I have been thinking a lot about my mother. Her knee is causing her tremendous pain, and she is due for surgery soon. It worries me that I am not with her, helping her, cleaning for her, fetching things for her.
I think of how much she means to me; I think of all the times I'd taken her for granted.
I've been going through, in my mind, the things she's taught me, the skills that have helped me. I'd simply never thought about them in detail. They'd just felt like air...always there.
I've made a list.
Here are just a few of the things she's taught me:
Be early, be on time
Call people to see how they're doing
Clean my home
Do acts of kindness not for favours but to help others
Do the taxes
Keep a notebook of daily doings for reference, especially business stuff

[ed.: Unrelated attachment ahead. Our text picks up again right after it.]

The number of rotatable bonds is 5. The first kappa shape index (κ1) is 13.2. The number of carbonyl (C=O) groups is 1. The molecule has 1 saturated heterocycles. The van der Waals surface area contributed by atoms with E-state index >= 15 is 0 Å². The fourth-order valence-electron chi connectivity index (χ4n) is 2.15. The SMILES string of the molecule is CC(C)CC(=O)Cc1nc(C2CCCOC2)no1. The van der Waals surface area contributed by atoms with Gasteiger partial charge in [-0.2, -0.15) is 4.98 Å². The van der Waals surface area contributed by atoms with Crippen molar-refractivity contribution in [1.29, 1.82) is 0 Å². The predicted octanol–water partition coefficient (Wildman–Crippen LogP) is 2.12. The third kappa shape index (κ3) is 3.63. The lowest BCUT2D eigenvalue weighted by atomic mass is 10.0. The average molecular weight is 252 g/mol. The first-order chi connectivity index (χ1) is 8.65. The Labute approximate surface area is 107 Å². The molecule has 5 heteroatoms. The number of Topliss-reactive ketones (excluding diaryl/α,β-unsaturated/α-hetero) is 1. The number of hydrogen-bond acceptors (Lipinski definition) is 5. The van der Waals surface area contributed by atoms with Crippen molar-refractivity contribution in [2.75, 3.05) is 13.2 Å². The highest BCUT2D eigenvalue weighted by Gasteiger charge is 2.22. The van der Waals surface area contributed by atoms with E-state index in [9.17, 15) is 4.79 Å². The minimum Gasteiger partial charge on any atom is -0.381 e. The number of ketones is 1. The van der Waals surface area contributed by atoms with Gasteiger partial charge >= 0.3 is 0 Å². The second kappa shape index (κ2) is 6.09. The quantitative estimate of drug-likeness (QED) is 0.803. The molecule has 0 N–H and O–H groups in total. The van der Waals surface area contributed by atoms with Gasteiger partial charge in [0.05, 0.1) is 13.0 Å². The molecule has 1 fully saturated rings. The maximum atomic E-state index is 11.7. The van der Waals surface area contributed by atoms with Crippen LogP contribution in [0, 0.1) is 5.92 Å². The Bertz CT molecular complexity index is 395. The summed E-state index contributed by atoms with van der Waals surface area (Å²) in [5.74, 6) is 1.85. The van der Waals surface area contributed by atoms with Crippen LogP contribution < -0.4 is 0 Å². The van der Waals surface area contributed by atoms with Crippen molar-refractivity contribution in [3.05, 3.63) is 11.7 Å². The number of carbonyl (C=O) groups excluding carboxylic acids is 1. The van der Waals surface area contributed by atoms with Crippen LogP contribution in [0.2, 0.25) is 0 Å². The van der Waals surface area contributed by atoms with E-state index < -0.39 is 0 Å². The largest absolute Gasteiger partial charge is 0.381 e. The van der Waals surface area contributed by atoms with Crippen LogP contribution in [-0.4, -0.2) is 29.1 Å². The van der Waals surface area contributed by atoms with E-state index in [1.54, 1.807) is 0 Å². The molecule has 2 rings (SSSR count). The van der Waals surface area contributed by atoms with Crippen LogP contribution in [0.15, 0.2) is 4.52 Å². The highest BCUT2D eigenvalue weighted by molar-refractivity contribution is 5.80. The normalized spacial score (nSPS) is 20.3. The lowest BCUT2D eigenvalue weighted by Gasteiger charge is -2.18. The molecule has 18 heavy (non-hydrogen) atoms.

Keep files of documents and keep copies
Fold the laundry
Like African music
Look after business
Make a poultice
Make a To-Do list
Make coconut oil
Make my bed
People-watch for fun
Read & count
Remember to say, "Thank you, God"
Respect the people I work with even if I don't like them
Take a small gift when I visit someone
Take care of plants
Visit the old and sick
|Making coconut oil|
Though this is just a small list, it's made me realise how much we take for granted the skills our loved ones have given to us.
Unfortunately, going through this list has made me miss my mother even more.
In Guyana, it is okay to say this...that you miss your parents. I don't know what it is like in other places, but no-one here laughs at me. They agree and say, "You ain't must?" [meaning yes, they understand, it's a given that I should miss her.]
Two weeks ago, I telephoned a wheelchair-bound mother in village to ask her how she was doing. She told me that her son, married with children, visits her three or four times a week. She says he kisses her face, her hands, sometimes her feet even.
What a lucky chap!
In my culture, we say, heaven lies at the feet of your mother.